1/3 of American workers more inclined to work for a “green” company.
In recognition of Earth Day 2007, which took place on April 22, Adecco commissioned a survey to find out if American workers are bringing their environmental consciousness to work. The latest Workplace Insights Survey found that only 1/3 (33 percent) would be more inclined to work for a “green” company, despite all the recent attention on environmental issues.
Key findings from the survey:
- A slight majority want their company to do more. About half of employed adults (52 percent) think their company should do more to be environmentally friendly. Only about 1 in 5 employed adults (22 percent) say their company already does enough or too much, while about one in four (26 percent) are just not sure.
- He said, she said. Employed men are more likely than their female counterparts to say they know their company's environmental policy (35 percent men vs. 28 percent women).
- What's your company's policy? While about 7 in 10 employed adults (69 percent) know that their company has an environmental policy, only about a third (32 percent) knows what that policy is.
“We've seen an increase recently in the number of job seekers who want to work for 'green' companies, or companies working in industries that are helpful to the environment,” says Bernadette Kenny, chief career officer of Adecco. “However, when it comes to taking less compensation for those jobs, not everyone is willing to make that leap unless they are younger and just starting out in their careers. What can be helpful for companies in recruiting and retaining green-minded employees is to communicate environmental policies and create an environmentally-conscious culture by instituting some simple and basic programs.”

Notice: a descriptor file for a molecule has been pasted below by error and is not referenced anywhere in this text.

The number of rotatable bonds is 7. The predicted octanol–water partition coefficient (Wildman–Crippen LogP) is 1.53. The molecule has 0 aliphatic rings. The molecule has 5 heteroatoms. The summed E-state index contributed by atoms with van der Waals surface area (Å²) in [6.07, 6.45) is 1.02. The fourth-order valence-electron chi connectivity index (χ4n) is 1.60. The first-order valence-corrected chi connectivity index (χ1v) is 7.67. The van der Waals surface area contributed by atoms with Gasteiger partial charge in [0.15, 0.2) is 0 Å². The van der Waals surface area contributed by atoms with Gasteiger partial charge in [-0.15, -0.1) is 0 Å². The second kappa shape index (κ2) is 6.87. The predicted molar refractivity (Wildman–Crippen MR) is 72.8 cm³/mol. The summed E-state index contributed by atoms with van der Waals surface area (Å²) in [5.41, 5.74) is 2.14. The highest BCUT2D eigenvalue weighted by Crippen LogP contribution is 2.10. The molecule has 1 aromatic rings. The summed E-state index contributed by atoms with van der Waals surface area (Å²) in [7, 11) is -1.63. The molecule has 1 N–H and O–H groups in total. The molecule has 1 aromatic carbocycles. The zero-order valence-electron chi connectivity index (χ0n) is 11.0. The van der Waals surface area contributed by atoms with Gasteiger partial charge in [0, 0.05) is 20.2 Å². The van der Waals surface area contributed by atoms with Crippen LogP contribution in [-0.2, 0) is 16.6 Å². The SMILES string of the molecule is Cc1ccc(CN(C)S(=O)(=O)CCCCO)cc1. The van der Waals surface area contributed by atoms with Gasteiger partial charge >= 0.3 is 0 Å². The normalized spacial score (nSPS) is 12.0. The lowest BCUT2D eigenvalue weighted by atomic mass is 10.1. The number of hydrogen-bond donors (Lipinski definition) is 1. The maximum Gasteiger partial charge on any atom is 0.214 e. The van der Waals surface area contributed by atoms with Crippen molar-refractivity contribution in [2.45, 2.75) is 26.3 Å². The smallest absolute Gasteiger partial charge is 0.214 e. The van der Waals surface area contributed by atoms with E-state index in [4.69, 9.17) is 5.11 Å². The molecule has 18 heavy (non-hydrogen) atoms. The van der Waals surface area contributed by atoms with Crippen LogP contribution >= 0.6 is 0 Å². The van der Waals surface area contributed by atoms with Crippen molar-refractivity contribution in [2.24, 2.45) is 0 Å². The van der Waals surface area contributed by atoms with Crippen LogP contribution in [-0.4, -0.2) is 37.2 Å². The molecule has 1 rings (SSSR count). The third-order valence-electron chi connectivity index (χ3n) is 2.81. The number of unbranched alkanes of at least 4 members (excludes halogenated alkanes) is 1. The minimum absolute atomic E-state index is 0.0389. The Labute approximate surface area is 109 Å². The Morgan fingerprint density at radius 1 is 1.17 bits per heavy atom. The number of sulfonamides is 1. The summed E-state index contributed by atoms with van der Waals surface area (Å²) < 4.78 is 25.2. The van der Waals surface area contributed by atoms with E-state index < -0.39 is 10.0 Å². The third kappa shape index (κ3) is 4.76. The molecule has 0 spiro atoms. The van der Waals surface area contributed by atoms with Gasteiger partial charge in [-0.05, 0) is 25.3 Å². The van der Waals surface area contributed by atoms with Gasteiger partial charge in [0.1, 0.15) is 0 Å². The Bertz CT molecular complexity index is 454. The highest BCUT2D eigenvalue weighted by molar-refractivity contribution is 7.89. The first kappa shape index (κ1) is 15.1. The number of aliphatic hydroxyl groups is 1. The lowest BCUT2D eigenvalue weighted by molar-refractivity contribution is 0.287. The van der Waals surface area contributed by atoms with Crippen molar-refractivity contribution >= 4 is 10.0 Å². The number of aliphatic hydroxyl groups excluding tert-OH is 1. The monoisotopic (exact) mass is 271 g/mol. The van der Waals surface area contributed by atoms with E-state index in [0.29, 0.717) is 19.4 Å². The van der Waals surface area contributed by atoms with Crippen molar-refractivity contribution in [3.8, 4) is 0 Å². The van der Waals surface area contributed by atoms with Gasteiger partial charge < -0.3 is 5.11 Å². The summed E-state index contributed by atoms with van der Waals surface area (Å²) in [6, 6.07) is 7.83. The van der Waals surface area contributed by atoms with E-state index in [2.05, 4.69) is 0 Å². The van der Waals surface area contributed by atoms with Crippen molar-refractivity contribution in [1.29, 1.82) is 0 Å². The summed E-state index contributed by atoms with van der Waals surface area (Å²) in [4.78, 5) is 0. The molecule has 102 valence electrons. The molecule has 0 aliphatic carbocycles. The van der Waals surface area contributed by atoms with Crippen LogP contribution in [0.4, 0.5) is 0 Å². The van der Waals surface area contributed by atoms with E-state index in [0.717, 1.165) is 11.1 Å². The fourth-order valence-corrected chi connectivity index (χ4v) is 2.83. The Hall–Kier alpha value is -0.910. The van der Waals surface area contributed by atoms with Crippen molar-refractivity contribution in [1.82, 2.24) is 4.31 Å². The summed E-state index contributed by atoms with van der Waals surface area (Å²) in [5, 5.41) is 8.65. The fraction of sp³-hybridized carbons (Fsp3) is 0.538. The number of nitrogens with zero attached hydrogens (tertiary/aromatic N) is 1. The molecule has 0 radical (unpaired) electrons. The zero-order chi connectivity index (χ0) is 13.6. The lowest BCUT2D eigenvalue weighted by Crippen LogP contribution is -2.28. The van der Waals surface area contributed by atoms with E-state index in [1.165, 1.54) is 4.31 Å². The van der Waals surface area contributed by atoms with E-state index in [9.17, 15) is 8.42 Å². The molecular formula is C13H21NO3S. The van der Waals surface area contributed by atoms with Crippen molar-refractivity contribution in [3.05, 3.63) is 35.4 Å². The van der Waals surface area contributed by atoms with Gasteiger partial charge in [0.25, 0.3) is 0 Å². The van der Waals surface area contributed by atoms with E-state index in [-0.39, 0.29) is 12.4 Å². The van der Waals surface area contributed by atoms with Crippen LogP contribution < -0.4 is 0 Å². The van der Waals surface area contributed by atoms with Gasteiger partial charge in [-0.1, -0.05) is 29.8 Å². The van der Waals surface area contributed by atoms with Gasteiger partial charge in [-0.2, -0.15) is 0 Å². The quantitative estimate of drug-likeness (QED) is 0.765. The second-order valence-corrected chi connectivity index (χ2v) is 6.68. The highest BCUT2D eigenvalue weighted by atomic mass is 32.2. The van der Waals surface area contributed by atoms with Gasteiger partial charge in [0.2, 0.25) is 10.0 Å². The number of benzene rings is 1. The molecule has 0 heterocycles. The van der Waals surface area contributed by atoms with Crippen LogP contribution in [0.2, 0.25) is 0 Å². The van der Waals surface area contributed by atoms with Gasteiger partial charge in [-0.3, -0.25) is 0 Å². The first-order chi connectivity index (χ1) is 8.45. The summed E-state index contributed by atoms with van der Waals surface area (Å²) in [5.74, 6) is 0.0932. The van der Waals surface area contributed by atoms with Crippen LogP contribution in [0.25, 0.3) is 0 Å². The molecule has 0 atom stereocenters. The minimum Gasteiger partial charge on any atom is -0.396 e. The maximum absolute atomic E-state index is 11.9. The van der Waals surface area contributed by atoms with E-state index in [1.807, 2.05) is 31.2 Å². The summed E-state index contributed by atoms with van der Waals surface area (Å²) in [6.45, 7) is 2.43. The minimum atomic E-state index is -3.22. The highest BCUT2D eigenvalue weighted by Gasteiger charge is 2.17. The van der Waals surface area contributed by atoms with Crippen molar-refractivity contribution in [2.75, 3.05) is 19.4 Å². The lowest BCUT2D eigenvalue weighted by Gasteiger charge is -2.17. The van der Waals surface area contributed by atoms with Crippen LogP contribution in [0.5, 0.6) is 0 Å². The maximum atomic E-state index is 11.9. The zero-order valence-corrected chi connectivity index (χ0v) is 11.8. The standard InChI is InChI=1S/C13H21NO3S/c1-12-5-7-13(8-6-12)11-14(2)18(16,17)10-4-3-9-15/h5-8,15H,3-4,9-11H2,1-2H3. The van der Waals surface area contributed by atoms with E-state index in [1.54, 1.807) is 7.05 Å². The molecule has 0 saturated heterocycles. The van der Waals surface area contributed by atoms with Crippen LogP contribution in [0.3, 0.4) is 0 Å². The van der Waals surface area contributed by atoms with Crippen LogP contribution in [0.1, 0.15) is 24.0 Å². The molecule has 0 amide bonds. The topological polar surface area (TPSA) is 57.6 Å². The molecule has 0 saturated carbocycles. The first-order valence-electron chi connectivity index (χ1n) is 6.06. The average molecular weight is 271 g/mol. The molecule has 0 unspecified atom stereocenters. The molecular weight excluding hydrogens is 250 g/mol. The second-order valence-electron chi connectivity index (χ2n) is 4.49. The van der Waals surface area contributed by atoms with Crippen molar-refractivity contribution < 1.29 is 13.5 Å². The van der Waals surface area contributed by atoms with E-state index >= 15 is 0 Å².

There are plenty of opportunities for employers to show they care about the environment, including:
- Earth Day is everyday. Develop a five-point plan to articulate how your company and employees can help make every day Earth Day and distribute it to everyone via email or voicemail. It can be as simple as creating a carpool or as extensive as changing all your light bulbs to Energy Star qualified bulbs.
- Create a committee. Bring coworkers together as a group to provide insight and creative ideas around how your organization can establish or enhance its environmentally friendly practices. People who have passion for this may have a lot to offer and can help bring concepts to practice.
- Take a stroll through the park. Sponsor a local public park and enable employee volunteers to spend a day helping to pick up litter, plant flowers, etc.
- A breath of fresh air. Plant trees on your company's campus - as many as you can to help create more fresh air around the office.
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